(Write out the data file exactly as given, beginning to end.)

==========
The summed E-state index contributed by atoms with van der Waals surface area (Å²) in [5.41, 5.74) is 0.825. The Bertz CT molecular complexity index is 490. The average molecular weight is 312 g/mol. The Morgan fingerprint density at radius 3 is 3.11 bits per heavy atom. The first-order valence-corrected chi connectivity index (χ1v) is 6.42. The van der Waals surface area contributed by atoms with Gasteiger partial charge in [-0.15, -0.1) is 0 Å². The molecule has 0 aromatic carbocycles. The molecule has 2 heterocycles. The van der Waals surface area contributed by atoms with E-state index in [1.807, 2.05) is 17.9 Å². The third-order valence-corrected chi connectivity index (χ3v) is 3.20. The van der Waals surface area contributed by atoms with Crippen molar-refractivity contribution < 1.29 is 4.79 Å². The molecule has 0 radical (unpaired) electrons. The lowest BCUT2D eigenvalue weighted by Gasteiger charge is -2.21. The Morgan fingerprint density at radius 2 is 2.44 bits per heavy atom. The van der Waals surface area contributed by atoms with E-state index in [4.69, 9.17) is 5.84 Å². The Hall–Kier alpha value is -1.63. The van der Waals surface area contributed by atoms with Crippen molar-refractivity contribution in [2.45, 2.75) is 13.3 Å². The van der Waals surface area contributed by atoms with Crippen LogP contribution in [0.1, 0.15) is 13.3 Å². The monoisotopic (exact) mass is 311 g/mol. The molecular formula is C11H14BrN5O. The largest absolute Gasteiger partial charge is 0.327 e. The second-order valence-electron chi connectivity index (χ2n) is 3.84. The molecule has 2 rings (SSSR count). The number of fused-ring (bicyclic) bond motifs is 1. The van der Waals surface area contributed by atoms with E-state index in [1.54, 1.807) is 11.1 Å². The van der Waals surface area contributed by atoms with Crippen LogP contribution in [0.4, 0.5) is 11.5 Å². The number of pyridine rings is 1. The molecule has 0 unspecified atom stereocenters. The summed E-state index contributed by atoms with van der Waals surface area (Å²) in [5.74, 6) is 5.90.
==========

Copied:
The summed E-state index contributed by atoms with van der Waals surface area (Å²) in [5.41, 5.74) is 0.825. The Bertz CT molecular complexity index is 490. The average molecular weight is 312 g/mol. The Morgan fingerprint density at radius 3 is 3.11 bits per heavy atom. The first-order valence-corrected chi connectivity index (χ1v) is 6.42. The van der Waals surface area contributed by atoms with Gasteiger partial charge in [-0.15, -0.1) is 0 Å². The molecule has 0 aromatic carbocycles. The molecule has 2 heterocycles. The van der Waals surface area contributed by atoms with E-state index in [1.807, 2.05) is 17.9 Å². The third-order valence-corrected chi connectivity index (χ3v) is 3.20. The van der Waals surface area contributed by atoms with Crippen molar-refractivity contribution < 1.29 is 4.79 Å². The molecule has 0 radical (unpaired) electrons. The lowest BCUT2D eigenvalue weighted by Gasteiger charge is -2.21. The Morgan fingerprint density at radius 2 is 2.44 bits per heavy atom. The van der Waals surface area contributed by atoms with E-state index in [4.69, 9.17) is 5.84 Å². The Hall–Kier alpha value is -1.63. The van der Waals surface area contributed by atoms with Crippen molar-refractivity contribution in [2.45, 2.75) is 13.3 Å². The van der Waals surface area contributed by atoms with Crippen LogP contribution in [0.1, 0.15) is 13.3 Å². The monoisotopic (exact) mass is 311 g/mol. The molecular formula is C11H14BrN5O. The largest absolute Gasteiger partial charge is 0.327 e. The second-order valence-electron chi connectivity index (χ2n) is 3.84. The molecule has 2 rings (SSSR count). The number of fused-ring (bicyclic) bond motifs is 1. The van der Waals surface area contributed by atoms with E-state index in [1.54, 1.807) is 11.1 Å². The van der Waals surface area contributed by atoms with Crippen LogP contribution in [0.4, 0.5) is 11.5 Å². The number of pyridine rings is 1. The molecule has 0 unspecified atom stereocenters. The summed E-state index contributed by atoms with van der Waals surface area (Å²) in [5.74, 6) is 5.90.